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January - Reading 21

Discussion in 'Bible Reading Plan 2017' started by Brother Adam, Jan 21, 2002.

  1. Brother Adam

    Brother Adam New Member

    Jul 31, 2001
  2. Helen

    Helen <img src =/Helen2.gif>

    Aug 29, 2001
    OK, Clint -- just for you so you don't have to be first.... :D

    Genesis 44 and 45 conclude this section of the story of Joseph and his brothers. Joseph has watched them and tested them. He finally reveals himself to them, and they are stunned. This is their brother????

    But even before they get a chance to answer Joseph, he anticipates their fear of him in his position of power now, and, explaining the same thing Paul did in Romans 8:28 ("We know that all things work together for the good of those who love God..."), Joseph tells them "do not be distressed and do not be angry with yourselves for selling me here, because it was to save lives that God sent me ahead of you....God sent me ahead of you to preserve for you a remnant on earth and to save your lives by a great deliverance..."

    And so Joseph is not only able to bring his family to Egypt, but to provide for them with everything they need. Nor does he hold any grudge at all for what they did to him or his many years in jail. His eyes are fixed firmly on the God he knows, and everything else pales into insignificance, knowing God is fully in charge.

    Now this is interesting, for here was Joseph, head over all Egypt, with a faith as strong as ever. This, I think, gives the lie to a few common claims:

    1. You cannot be in a position of political power and retain your faith.
    Joseph did.

    2. You cannot afford to live 'in the world' (not OF it, mind you!) because you will be corrupted.
    Joseph wasn't.

    We are to go where God sends us. Period. And if that is anywhere from Washington D.C. to Las Vegas, we obey. The point of strength, or of weakness, is where is our focus? What are we looking at?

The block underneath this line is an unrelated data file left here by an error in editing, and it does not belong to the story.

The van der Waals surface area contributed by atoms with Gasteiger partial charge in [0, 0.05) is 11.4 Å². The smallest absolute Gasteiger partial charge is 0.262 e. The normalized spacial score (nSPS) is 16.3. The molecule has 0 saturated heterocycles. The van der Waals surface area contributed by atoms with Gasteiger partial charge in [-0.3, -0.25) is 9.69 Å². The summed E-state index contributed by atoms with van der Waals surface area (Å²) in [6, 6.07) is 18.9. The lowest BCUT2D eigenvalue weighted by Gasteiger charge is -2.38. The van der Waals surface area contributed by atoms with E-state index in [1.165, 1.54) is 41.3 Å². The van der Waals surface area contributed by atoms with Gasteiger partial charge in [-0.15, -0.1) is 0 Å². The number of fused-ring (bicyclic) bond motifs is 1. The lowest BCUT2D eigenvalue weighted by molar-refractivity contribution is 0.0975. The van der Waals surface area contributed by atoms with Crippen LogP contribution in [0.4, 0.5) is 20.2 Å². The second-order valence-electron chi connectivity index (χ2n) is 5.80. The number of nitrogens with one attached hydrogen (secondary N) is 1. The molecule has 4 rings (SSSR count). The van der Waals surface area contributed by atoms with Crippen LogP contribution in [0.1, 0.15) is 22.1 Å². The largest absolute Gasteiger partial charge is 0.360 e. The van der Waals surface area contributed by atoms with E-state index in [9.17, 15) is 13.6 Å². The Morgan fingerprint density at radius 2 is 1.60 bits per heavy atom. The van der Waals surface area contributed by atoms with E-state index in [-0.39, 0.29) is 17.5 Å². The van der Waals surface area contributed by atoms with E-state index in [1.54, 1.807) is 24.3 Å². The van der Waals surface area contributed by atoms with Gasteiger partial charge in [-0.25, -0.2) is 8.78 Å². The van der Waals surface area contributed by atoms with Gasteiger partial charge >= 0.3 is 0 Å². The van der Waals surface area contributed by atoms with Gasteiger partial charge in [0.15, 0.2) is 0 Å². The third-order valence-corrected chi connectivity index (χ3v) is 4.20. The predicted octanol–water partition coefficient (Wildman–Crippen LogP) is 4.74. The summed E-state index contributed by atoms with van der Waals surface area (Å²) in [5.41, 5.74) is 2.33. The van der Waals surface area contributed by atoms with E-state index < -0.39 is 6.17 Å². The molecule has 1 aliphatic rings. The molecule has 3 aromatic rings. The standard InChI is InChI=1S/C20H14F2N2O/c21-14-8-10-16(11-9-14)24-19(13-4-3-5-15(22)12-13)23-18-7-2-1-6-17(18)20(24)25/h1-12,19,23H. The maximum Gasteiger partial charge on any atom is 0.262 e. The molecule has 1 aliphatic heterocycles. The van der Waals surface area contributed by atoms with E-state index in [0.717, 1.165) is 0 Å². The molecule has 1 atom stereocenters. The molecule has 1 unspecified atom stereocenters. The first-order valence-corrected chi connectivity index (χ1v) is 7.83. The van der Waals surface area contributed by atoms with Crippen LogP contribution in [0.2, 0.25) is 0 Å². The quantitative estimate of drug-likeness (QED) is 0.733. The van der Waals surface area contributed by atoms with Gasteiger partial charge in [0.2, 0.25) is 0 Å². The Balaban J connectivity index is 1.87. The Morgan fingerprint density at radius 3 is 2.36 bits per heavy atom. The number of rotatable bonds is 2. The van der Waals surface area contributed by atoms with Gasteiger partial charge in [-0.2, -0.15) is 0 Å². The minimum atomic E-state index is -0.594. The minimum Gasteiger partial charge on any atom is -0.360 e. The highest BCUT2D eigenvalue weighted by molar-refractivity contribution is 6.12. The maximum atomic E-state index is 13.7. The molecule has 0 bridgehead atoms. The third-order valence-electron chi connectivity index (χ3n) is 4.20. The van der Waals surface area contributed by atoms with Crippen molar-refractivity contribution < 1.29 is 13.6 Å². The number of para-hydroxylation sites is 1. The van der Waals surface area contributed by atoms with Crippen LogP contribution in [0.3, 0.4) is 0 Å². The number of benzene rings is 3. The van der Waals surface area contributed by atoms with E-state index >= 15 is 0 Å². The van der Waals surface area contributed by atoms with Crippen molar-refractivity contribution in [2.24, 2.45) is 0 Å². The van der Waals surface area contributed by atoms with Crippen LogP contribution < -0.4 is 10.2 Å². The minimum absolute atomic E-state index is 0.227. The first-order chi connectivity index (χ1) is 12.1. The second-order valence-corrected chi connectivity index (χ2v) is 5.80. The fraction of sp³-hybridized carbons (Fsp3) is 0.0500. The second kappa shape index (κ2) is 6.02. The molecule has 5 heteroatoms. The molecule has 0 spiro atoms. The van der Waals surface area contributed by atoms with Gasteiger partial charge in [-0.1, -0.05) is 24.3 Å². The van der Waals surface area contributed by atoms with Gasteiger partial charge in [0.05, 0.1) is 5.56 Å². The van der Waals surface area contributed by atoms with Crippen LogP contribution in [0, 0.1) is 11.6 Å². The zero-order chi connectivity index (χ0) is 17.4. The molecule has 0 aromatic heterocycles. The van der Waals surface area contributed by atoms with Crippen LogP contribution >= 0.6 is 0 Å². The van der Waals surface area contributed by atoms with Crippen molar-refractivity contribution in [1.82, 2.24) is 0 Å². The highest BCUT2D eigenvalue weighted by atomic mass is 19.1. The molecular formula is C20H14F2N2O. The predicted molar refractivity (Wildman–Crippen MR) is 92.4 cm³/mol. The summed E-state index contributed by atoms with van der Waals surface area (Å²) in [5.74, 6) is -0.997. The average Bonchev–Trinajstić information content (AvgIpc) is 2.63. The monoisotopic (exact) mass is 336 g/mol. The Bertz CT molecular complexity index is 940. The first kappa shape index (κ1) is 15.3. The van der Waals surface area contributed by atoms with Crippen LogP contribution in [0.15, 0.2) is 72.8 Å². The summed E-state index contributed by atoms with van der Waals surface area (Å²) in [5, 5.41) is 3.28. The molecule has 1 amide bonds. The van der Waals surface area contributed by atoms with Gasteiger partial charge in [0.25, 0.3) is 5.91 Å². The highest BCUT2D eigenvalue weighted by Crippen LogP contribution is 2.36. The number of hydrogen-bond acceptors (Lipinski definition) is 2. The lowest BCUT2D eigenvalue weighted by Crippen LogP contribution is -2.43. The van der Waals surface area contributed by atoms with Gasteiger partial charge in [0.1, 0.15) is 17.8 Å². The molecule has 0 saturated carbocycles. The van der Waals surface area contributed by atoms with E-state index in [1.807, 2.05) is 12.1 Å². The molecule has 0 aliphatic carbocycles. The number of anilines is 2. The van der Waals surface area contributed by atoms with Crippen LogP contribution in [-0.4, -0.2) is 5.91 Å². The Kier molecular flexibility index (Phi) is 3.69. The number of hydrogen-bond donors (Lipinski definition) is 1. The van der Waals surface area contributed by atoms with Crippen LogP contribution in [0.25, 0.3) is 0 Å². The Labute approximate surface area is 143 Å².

It will be over 400 years before their families leave again, as a multitude of people. The patriarchs will die in a foreign land. And so will we, folks, unless the Lord comes first. This is our foreign land. We aren't from here. But we WILL be going home at the right time.

    And notice at the end of the reading today, the joy in the heart of Jacob. Joseph is alive! God CAN be trusted!

    Psalm 19 -- we did that yesterday! I checked, and today's reading is Psalm 20. Someone was sleepy..... :D

    Psalm 20 has two halves. The first, through verse 5, is a beautiful benediction. I love it and have used parts of it in letters to people before.

    The second half has one of my favorite sections in the Bible:

    Some trust in chariots, and some in horses,
    but we trust in the name of the Lord our God.
    They are brought to their knees and fall,
    but we rise up and stand firm.

    "Some trust in chariots" is the main line in three different songs I know! So I guess I am not the only one who likes this section of Psalms!

    Acts 11:19-30 -- that, again was yesterday. The Bible reading plan for today is Acts 12.

    I love the description of Peter not knowing if he was in a dream, or a vision, or what! His sleepy confusion did not prevent his obedience, however. We are running out of excuses here, folks!

    The guards, however, are executed. As though they could have prevented an excape directed by the Lord! This does show, however, that the guards at the tomb of the Lord were not about to risk their lives letting THIS Man's body 'escape'. They had no choice, either, however..

    As far as Herod's death is concerned -- methinks the man may have had some half-cooked pork?? :D He could have picked up those worms another way, but that is sure one of them!

    However, as always, the timing is of God. He fell from his infestation as soon as he accepted praise due only God. God is not hot on rivals...

    The chapter closes with our introduction ot John Mark; probably the Mark who wrote the second gospel.

    Matt. 8:23-34 -- two miracles, both of which are astonishing.
    Me? I can understand Jesus calming the storm. I don't understand how anyone can SLEEP through it! On a boat. Rocking, tossing, going from side to side. And He slept. He must have been REALLY tired!

    Still, the point to most people is that he calmed the storm with a word, and this shocked the disciples, who perhaps thought they knew Him by now.

    And then there is the healing of the two demon-possessed men and the plea of the demons to be allowed into other bodies. They preferred animal bodies to the torture they knew was coming. There may be a clue here as to why demons seem to try to influence and possess people so intently. Maybe it's either that or start their torture now? I don't know.